A Demonstration of Britishness at Burberry



By Mia Zarrella

England’s most iconic brand is provoking Brits to take a deeper look at their capital’s culture. Inside the Old Sessions House at 7 p.m. on September 16, Burberry’s Autumn/Winter ‘17 collection was a far cry from the billowing Victorian ruffled blouses and tassled blazers from last year’s A/W show. Instead, Burberry’s collection borrows fashion queues from the working class and the posh, creating a gritty representation of what it means to be a Brit.

A spectrum of Britishness, which Burberry CEO Christopher Bailey and collaborator Gosha Rubchinskiy strived for in their designs, was demonstrated outside of the runway show, as well.

Swarms of people gathered outside of the building’s entrance covered in fake blood holding stuffed animals covered in red dye to show their distaste for Burberry’s use of animal fur. Protesters held signs that read “Compassion before Fashion” as they chanted “Shame on London Fashion Week,” all while blaring an audio recording of animals squealing while being slaughtered for their fur.

Because of the demonstration’s aggressive nature, attendees like Kate Moss, Naomi Campbell, and other industry professionals, were escorted into the show by policemen in neon green reflecting jackets. Some guests were spat on, others were shamed for their outfits through a megaphone. The protest stripped the high-profile event of its glamour and instead depicted the dissonance between the fashion world and everybody else.

Inside, attendees couldn’t escape the grit of the streets. Instead, taking influences from the upper class, the working class, and “chav” fashion, Bailey’s female models wore Burberry-tartan caps, colorful transparent trench coats, and argyle socks with bold heels. One model wore a pink, drawstring jersey skirt with gold heels, pink argyle socks, and a tartan hat, while on multiple occasions female and male models displayed their bare chests underneath their trenchcoats.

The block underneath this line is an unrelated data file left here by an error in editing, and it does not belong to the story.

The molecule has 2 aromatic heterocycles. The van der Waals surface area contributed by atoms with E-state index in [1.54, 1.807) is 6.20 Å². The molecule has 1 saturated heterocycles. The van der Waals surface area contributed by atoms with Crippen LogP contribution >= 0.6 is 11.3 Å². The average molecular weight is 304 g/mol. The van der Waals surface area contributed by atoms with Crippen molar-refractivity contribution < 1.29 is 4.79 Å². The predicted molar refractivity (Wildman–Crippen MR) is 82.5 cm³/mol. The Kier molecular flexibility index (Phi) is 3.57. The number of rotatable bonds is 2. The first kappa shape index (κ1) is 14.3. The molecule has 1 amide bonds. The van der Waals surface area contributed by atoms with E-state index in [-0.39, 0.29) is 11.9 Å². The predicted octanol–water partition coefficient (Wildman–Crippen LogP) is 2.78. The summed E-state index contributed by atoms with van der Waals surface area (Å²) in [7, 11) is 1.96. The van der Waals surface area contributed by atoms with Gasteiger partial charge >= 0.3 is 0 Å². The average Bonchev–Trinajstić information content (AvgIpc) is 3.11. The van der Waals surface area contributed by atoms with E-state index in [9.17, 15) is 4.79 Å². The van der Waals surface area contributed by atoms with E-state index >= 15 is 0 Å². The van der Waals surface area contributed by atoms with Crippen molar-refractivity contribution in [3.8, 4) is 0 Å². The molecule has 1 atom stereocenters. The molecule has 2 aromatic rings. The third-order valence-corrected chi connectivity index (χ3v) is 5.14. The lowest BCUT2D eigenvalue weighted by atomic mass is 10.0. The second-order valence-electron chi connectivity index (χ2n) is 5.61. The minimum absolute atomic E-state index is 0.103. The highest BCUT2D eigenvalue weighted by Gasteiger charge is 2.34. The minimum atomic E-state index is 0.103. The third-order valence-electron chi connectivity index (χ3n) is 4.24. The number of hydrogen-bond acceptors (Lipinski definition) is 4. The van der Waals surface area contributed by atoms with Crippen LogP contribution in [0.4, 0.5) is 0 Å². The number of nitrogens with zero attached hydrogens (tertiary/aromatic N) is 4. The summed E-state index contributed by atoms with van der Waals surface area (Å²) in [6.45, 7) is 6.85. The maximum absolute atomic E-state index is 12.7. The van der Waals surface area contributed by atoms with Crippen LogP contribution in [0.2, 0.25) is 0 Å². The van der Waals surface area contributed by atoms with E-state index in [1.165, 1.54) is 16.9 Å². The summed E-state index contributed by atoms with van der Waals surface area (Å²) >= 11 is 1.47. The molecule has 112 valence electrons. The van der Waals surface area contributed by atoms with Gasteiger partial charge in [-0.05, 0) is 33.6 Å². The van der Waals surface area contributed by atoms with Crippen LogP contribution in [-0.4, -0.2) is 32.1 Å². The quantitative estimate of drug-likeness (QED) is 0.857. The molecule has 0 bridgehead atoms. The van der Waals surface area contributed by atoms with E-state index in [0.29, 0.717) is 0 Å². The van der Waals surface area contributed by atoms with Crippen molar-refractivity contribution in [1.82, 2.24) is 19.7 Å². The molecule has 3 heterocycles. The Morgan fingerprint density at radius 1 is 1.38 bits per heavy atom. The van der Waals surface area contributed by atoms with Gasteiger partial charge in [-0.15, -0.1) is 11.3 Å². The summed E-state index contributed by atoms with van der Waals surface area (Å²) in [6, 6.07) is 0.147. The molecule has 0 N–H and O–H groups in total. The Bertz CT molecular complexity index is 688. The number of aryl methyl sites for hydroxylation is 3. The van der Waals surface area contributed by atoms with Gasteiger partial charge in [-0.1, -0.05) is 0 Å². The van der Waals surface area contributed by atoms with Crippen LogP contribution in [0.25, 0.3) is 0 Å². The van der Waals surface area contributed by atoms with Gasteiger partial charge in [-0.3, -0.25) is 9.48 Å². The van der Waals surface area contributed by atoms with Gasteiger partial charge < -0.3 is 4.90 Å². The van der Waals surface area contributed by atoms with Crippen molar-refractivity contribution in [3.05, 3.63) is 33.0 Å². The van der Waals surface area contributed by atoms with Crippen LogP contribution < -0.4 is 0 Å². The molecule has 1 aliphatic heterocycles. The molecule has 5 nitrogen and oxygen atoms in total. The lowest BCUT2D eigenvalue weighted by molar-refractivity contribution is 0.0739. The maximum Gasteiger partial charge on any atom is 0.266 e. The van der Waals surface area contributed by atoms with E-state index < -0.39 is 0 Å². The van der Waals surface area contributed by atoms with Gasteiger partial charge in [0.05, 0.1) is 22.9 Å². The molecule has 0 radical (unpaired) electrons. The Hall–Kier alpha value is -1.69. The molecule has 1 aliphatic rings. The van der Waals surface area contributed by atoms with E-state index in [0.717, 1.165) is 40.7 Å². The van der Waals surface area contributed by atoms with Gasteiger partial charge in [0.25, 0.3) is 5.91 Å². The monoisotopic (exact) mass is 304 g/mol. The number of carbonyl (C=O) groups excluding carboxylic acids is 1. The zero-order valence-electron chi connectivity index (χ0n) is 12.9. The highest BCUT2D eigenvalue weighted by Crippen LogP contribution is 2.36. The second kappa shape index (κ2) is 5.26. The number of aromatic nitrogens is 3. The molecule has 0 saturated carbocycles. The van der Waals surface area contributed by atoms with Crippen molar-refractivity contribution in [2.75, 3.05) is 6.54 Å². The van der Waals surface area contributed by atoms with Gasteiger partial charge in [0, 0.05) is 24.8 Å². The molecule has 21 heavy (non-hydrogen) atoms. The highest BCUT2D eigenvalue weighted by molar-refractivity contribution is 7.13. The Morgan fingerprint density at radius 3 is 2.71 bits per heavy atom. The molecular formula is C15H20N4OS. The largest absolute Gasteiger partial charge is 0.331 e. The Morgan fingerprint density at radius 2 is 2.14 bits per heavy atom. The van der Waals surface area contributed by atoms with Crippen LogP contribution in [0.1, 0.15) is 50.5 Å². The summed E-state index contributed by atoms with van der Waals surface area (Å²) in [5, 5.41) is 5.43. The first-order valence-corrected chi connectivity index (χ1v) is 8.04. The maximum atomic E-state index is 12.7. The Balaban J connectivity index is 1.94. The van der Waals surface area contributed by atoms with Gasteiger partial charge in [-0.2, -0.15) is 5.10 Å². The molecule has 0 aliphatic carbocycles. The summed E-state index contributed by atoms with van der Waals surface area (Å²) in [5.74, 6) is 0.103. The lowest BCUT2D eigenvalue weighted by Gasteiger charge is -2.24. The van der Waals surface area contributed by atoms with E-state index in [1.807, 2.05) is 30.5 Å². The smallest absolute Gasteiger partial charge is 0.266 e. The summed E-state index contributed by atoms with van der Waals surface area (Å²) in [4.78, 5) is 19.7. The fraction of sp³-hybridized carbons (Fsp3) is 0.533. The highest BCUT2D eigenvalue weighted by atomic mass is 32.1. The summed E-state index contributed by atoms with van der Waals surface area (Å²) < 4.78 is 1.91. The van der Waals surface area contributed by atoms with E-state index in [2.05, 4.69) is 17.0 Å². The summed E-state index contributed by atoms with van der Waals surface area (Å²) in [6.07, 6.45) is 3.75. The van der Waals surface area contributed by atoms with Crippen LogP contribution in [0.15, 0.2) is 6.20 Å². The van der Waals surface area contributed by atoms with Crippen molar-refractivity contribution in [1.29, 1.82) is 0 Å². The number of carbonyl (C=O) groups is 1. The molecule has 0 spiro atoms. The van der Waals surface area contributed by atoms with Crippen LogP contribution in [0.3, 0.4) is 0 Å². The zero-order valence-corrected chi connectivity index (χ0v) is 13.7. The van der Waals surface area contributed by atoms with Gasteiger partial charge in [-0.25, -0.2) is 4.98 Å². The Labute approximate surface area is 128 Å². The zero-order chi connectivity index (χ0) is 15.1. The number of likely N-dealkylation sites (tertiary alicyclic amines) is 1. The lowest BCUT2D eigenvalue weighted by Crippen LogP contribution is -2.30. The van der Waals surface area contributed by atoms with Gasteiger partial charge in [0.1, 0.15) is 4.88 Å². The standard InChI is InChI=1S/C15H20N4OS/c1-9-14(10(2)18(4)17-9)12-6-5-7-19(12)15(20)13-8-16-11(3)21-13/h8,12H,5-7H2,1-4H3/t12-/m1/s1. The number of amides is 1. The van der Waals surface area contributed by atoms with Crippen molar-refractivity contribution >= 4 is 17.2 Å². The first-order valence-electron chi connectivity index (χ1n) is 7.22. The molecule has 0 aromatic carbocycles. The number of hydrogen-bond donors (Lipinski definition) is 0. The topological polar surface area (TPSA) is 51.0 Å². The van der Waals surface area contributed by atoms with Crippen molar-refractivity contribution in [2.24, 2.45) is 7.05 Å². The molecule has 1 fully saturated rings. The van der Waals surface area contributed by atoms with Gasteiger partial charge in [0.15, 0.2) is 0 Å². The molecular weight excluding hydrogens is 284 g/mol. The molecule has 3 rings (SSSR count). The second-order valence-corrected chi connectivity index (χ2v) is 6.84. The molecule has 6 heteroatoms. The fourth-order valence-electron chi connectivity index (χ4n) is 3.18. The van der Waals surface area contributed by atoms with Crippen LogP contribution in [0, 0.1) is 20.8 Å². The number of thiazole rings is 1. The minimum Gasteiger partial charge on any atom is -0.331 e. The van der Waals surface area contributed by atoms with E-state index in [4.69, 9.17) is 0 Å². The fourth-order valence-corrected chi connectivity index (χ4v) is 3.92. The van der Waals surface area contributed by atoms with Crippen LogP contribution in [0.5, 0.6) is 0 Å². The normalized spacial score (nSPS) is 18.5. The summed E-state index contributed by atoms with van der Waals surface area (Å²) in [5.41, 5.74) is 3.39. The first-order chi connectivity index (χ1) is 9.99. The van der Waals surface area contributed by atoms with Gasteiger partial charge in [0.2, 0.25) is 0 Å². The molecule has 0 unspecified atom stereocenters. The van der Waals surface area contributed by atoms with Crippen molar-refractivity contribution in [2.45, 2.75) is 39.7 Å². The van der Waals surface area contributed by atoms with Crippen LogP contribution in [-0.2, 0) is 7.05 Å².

The collection represents a combination of past and present Britain, posh and chav, and so did the set design. Photographs of 20th century Britain by photographers like Brian Griffin and Roger Mayne hung on the walls in the bare rooms of the Old Sessions House. These images, which inspired Bailey’s collection, were selected with the help of photographers and curators Alasdair McLellan and Lucy Kumara. The exhibit, which is still available for viewing, depicts documentary photographs of cultural events and various social classes in England.

In an on-camera interview last week, Bailey told UK Vogue Editor in Chief Edward Enninful that this A/W collection was exploring “the difference facets of what Britishness means.”

Bailey said, “The new collection is a little bit of an eclectic mix of everything that I love about Britishness: the highs, the lows, opulence, the working class, the difference sides of ceremonies, of pomp, and traditions, and fashion and clothes through the ages.”

As the show commenced on Friday evening, inside the top level window of the Old Sessions House, in the glowing yellow light, a man in a tailored suit looked down upon the swarms of protesters outside raging against the fashion industry. Meanwhile, inside at the catwalk, the most glamorous in the industry snapped photos of styles evoking Britain’s distinct cultural and social influences.

The most blatant distinction that night, however, was between those inside the runway show and those on the outside.


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